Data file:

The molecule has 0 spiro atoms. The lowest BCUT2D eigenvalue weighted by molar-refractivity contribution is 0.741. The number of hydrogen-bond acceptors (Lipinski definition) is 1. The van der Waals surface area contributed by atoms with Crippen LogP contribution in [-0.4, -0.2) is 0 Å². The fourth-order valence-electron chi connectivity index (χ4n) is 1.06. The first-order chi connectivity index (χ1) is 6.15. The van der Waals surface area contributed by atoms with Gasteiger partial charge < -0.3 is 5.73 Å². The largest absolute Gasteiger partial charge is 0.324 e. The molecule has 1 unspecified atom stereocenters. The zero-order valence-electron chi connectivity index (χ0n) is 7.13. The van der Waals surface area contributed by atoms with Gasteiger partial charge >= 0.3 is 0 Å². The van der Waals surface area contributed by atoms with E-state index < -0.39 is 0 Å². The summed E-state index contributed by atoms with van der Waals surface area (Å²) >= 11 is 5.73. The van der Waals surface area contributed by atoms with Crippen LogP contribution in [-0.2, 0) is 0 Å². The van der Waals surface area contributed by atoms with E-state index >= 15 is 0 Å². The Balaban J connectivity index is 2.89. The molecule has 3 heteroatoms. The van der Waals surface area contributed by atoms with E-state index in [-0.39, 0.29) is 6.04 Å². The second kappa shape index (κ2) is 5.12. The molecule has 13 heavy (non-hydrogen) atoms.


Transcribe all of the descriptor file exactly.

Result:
The molecule has 0 spiro atoms. The lowest BCUT2D eigenvalue weighted by molar-refractivity contribution is 0.741. The number of hydrogen-bond acceptors (Lipinski definition) is 1. The van der Waals surface area contributed by atoms with Crippen LogP contribution in [-0.4, -0.2) is 0 Å². The fourth-order valence-electron chi connectivity index (χ4n) is 1.06. The first-order chi connectivity index (χ1) is 6.15. The van der Waals surface area contributed by atoms with Gasteiger partial charge < -0.3 is 5.73 Å². The largest absolute Gasteiger partial charge is 0.324 e. The molecule has 1 unspecified atom stereocenters. The zero-order valence-electron chi connectivity index (χ0n) is 7.13. The van der Waals surface area contributed by atoms with Gasteiger partial charge >= 0.3 is 0 Å². The van der Waals surface area contributed by atoms with E-state index < -0.39 is 0 Å². The summed E-state index contributed by atoms with van der Waals surface area (Å²) >= 11 is 5.73. The van der Waals surface area contributed by atoms with Crippen LogP contribution in [-0.2, 0) is 0 Å². The van der Waals surface area contributed by atoms with E-state index >= 15 is 0 Å². The Balaban J connectivity index is 2.89. The molecule has 3 heteroatoms. The van der Waals surface area contributed by atoms with E-state index in [-0.39, 0.29) is 6.04 Å². The second kappa shape index (κ2) is 5.12. The molecule has 13 heavy (non-hydrogen) atoms.